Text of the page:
At least 90 people were killed in a landslide near a jade mine in northern Burma, also known as Myanmar, in the early hours of Saturday.
The victims were reportedly searching through a pile of waste material in Hpakant, looking for pieces of jade to sell, when it collapsed, burying them, the BBC reported. Nearly 100 remain missing, and volunteers, police, and others searched for more victims in the rubble on Sunday.
The mountain of soil, discarded by a mining company, was about 200 feet tall, according to The Global New Light of Myanmar, an English-language newspaper in the country. The landslide buried 70 huts, in which miners were sleeping.
Local resident Seng Mai told The Wall Street Journal that he watched as rescue teams dug bodies from the heap and transported them to the town’s morgue.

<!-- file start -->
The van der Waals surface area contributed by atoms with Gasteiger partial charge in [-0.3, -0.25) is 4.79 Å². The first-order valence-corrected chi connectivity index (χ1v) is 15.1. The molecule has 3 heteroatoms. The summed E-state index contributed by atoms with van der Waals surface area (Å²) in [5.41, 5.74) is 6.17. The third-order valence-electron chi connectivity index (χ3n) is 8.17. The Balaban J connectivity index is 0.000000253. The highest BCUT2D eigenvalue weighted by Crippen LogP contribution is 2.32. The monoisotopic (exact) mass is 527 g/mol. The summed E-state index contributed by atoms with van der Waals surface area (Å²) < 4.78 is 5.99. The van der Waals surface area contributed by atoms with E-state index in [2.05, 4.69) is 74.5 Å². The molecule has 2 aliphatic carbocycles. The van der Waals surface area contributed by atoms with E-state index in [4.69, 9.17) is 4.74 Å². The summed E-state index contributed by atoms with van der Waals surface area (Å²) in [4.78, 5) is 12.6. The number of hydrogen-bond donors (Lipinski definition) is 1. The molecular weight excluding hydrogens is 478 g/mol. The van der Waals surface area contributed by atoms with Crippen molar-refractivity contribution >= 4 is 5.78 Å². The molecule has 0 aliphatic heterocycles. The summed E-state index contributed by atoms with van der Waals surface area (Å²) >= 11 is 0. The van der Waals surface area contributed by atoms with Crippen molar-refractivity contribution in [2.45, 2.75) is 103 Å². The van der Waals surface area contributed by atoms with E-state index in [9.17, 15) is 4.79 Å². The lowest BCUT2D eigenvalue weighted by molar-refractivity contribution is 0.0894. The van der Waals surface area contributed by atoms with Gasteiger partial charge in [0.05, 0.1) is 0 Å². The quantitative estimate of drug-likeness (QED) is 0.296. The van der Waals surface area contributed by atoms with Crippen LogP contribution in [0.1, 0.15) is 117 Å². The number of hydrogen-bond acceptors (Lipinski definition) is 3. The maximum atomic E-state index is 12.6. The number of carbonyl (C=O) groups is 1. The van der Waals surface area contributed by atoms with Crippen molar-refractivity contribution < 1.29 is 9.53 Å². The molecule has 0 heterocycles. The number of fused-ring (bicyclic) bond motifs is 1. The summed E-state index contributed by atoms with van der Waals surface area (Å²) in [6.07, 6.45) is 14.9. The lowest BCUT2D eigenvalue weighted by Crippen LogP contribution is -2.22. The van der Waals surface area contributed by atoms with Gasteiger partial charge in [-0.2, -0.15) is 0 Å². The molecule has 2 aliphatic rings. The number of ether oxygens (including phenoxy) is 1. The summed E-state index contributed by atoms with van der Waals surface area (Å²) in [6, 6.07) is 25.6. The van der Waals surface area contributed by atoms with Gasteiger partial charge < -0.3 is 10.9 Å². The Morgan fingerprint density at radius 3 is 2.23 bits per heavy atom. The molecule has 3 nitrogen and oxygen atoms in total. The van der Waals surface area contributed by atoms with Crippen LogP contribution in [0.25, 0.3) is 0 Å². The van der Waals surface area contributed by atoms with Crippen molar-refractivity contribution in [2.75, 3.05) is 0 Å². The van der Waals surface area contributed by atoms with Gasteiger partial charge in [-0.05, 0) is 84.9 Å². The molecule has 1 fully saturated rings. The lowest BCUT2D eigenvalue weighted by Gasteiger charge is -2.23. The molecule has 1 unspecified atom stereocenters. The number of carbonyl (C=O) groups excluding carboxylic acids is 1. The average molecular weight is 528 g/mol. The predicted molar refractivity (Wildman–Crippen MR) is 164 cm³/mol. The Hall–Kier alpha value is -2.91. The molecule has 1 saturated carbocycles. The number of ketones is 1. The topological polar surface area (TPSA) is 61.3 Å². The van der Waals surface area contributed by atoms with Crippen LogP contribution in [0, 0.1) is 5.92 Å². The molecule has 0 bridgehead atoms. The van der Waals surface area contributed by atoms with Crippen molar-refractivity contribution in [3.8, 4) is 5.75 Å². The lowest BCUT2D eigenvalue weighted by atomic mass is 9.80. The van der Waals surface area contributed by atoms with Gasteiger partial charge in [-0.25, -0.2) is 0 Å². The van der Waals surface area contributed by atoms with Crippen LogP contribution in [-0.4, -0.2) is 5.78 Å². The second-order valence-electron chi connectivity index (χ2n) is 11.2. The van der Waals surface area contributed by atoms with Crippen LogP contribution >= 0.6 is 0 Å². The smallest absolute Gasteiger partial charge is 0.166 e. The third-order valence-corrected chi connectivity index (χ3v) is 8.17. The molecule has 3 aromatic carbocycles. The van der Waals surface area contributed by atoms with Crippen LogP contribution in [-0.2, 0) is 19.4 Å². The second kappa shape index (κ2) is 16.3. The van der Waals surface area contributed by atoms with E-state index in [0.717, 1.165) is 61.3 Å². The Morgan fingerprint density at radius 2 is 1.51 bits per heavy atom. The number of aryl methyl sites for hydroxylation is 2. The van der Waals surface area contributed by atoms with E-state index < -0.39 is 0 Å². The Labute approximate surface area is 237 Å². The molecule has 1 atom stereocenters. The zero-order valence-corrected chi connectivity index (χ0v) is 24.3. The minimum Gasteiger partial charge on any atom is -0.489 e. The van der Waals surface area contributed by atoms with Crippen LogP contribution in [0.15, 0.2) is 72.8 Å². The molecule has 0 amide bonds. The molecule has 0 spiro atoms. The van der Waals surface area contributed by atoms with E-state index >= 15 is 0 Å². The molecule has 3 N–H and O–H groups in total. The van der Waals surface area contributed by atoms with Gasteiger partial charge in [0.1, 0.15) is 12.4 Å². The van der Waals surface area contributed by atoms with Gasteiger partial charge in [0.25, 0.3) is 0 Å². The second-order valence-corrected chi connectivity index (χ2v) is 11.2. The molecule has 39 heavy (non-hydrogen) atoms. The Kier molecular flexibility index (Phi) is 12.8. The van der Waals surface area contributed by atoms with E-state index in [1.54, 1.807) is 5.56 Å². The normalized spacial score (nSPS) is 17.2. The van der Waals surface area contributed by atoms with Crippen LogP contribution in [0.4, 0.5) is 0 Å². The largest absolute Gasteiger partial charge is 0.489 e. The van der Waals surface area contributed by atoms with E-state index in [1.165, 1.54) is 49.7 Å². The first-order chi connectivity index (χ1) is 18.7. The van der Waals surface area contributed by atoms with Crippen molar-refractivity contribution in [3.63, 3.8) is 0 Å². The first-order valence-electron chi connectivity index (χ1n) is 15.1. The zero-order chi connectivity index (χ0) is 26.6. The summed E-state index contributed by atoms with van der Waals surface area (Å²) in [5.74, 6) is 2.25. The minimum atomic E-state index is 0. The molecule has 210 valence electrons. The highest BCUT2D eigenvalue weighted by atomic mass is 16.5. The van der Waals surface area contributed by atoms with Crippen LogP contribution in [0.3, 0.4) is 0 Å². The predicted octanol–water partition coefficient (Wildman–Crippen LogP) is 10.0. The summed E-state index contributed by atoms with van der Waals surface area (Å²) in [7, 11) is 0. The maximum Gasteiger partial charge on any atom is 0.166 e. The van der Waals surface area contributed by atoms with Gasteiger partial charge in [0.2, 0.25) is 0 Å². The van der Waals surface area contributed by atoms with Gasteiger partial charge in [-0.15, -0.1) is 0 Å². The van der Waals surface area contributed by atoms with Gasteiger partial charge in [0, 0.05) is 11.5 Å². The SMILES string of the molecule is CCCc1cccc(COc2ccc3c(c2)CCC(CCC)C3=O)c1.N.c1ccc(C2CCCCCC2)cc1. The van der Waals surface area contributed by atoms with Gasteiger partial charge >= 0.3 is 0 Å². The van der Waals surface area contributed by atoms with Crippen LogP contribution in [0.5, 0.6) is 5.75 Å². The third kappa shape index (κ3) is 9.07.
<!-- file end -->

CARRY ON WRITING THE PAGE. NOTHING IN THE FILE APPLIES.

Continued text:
“Local people are helping to pull the bodies out and also to bring the villagers away from the landslide area,” he said. “There has been a huge number of deaths.”
Hpakant is located in the state of Kachin, which is home to some of the highest-quality jade in the world, according to Global Witness, an advocacy group. The region produced $31 billion worth of jade in 2014—the equivalent of almost half the Burma’s GDP—“but hardly any of the money is reaching ordinary people or state coffers,” and is managed by the country’s elites and companies, the group said in a report released last month.